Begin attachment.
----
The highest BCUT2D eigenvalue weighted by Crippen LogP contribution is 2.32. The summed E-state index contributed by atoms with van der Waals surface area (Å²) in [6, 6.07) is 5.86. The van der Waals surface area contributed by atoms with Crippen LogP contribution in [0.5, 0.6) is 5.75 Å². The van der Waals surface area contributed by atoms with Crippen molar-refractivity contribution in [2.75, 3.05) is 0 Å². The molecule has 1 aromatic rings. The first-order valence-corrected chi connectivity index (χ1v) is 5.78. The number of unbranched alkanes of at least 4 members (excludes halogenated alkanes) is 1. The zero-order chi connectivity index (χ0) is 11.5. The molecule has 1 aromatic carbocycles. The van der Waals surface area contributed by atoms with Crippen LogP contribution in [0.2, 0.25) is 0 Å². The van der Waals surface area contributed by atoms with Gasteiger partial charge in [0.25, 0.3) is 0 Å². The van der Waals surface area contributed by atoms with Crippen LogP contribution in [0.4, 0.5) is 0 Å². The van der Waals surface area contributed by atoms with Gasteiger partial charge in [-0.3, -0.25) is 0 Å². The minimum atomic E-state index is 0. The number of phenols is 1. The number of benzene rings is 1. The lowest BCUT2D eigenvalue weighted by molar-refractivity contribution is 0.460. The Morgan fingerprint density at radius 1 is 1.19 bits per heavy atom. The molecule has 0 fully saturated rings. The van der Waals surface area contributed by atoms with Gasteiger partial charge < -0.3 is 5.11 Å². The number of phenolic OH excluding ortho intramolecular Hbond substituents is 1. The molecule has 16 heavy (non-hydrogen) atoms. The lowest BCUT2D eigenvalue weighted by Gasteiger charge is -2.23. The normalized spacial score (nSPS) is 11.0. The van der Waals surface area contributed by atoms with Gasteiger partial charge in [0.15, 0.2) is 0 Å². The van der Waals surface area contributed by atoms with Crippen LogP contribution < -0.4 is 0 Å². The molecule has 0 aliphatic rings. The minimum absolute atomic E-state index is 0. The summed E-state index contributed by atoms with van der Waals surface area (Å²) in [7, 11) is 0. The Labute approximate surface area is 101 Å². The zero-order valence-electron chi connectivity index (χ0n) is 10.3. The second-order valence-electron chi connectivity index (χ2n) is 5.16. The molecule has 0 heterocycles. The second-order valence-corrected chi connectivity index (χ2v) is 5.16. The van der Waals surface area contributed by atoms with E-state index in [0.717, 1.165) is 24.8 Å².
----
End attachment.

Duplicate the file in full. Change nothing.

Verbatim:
The highest BCUT2D eigenvalue weighted by Crippen LogP contribution is 2.32. The summed E-state index contributed by atoms with van der Waals surface area (Å²) in [6, 6.07) is 5.86. The van der Waals surface area contributed by atoms with Crippen LogP contribution in [0.5, 0.6) is 5.75 Å². The van der Waals surface area contributed by atoms with Crippen molar-refractivity contribution in [2.75, 3.05) is 0 Å². The molecule has 1 aromatic rings. The first-order valence-corrected chi connectivity index (χ1v) is 5.78. The number of unbranched alkanes of at least 4 members (excludes halogenated alkanes) is 1. The zero-order chi connectivity index (χ0) is 11.5. The molecule has 1 aromatic carbocycles. The van der Waals surface area contributed by atoms with Crippen LogP contribution in [0.2, 0.25) is 0 Å². The van der Waals surface area contributed by atoms with Gasteiger partial charge in [0.25, 0.3) is 0 Å². The van der Waals surface area contributed by atoms with Crippen LogP contribution in [0.4, 0.5) is 0 Å². The van der Waals surface area contributed by atoms with Gasteiger partial charge in [-0.3, -0.25) is 0 Å². The minimum atomic E-state index is 0. The number of phenols is 1. The number of benzene rings is 1. The lowest BCUT2D eigenvalue weighted by molar-refractivity contribution is 0.460. The Morgan fingerprint density at radius 1 is 1.19 bits per heavy atom. The molecule has 0 fully saturated rings. The van der Waals surface area contributed by atoms with Gasteiger partial charge < -0.3 is 5.11 Å². The number of phenolic OH excluding ortho intramolecular Hbond substituents is 1. The molecule has 16 heavy (non-hydrogen) atoms. The lowest BCUT2D eigenvalue weighted by Gasteiger charge is -2.23. The normalized spacial score (nSPS) is 11.0. The van der Waals surface area contributed by atoms with Gasteiger partial charge in [0.15, 0.2) is 0 Å². The van der Waals surface area contributed by atoms with Crippen LogP contribution < -0.4 is 0 Å². The molecule has 0 aliphatic rings. The minimum absolute atomic E-state index is 0. The summed E-state index contributed by atoms with van der Waals surface area (Å²) in [7, 11) is 0. The Labute approximate surface area is 101 Å². The zero-order valence-electron chi connectivity index (χ0n) is 10.3. The second-order valence-electron chi connectivity index (χ2n) is 5.16. The molecule has 0 heterocycles. The second-order valence-corrected chi connectivity index (χ2v) is 5.16. The van der Waals surface area contributed by atoms with E-state index in [0.717, 1.165) is 24.8 Å².